One last place to visit on the Angels and Demons tour of Rome is the tiny island of Isola Tiberina. This is where Robert Langdon receives medical treatment after parachuting into the River Tiber.
The novel refers to a tunnel linking the Castel Sant’Angelo with Saint Peter’s, called Il Passetto, literally the little passageway. This does exist, though it is actually a covered passage which runs along the top of an ancient wall. You can see some of this covered passageway from the south side of the castle.
The action in Angels and Demons then moves to Piazza Barberini, with its famous Triton Fountain by Bernini. The novel places the church of Santa Maria della Vittoria in this square, but it is actually several blocks away. Dan Brown has relocated the church for convenience.
Santa Maria della Vittoria is famous for Bernini’s sculpture of the Ecstasy of Saint Teresa which features in the novel.
The church of Santa Maria del Popolo in the Piazza del Popolo is the next location mentioned in Angels and Demons, taking the reader from Raphael’s tomb in the Pantheon to the Chigi Chapel that was designed by Raphael.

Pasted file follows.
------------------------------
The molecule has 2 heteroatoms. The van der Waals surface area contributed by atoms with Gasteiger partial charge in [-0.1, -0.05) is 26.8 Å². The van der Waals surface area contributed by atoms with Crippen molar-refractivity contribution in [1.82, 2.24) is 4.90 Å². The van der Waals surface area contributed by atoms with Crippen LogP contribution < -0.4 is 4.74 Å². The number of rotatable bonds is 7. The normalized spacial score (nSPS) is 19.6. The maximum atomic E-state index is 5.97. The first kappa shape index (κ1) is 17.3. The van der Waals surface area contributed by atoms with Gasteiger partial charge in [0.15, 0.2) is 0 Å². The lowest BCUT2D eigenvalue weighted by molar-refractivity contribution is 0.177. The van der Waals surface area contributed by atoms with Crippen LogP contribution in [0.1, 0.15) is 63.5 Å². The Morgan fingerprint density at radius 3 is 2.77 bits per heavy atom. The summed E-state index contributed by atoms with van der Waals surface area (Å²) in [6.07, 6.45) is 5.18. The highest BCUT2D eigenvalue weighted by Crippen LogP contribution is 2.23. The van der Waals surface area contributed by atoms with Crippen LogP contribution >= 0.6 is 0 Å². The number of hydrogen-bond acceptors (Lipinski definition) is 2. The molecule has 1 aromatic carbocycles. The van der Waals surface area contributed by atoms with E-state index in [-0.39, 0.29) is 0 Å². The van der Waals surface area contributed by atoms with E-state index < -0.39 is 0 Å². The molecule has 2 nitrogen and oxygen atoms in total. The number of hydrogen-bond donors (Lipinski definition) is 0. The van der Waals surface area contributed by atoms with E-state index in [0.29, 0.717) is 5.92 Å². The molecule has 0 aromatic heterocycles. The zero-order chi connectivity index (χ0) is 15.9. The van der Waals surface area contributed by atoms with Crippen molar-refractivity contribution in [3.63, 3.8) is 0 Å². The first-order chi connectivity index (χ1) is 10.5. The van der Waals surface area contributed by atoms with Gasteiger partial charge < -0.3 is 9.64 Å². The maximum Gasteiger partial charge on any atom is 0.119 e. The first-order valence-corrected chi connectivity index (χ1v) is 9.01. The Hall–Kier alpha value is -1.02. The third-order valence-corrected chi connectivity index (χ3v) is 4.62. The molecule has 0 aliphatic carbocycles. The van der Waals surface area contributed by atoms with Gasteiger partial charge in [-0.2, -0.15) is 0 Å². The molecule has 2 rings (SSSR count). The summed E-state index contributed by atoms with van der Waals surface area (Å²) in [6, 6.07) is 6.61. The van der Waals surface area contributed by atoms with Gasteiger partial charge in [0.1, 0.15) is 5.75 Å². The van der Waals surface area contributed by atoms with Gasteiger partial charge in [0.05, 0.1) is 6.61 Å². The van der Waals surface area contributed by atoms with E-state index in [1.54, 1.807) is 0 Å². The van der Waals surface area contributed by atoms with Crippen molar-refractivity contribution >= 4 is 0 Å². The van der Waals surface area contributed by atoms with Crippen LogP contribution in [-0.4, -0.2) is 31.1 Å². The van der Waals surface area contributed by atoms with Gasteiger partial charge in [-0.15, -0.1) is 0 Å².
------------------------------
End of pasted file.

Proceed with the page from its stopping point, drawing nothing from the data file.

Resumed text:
In Angels and Demons, Robert Langdon’s path around Rome takes him to four locations, where four kidnapped cardinals are gruesomely murdered by an assassin from a secret anti-church group called the Illuminati. But, the first stop is the Pantheon, which turns out to be a red herring when Langdon realises that he has misinterpreted the first clue. This domed temple-cum-church was built by Hadrian in 126AD and is one of the architectural wonders of the world.
Looking forward to a trip to Italy, we have been rereading Dan Brown’s bestseller, Angels and Demons. As well as being an exciting read, the book is a good introduction to some of the most interesting tourist sites in Rome. You can use it as a kind of guide book.
Angels and Demons features the symbologist Robert Langdon, of The Da Vinci Code fame, who follows a set of cryptic clues to save the Vatican from destruction by an antimatter bomb. Langdon dashes around Rome in just four hours, but you can take a more leisurely pace and enjoy the art and architecture along the way.
The route starts at Saint Peter’s Basilica, where you can see the famous Swiss Guards, who help – and sometimes hinder – Langdon in his quest. In their colourful striped uniforms, they add drama and a sense of grandeur to what is already an amazing site. In the novel, a conclave of cardinals gathers in the Sistine Chapel to elect a new pope. A visit to this chapel to admire Michelangelo’s stunning fresco of the Last Judgement is a must do when you are in Rome.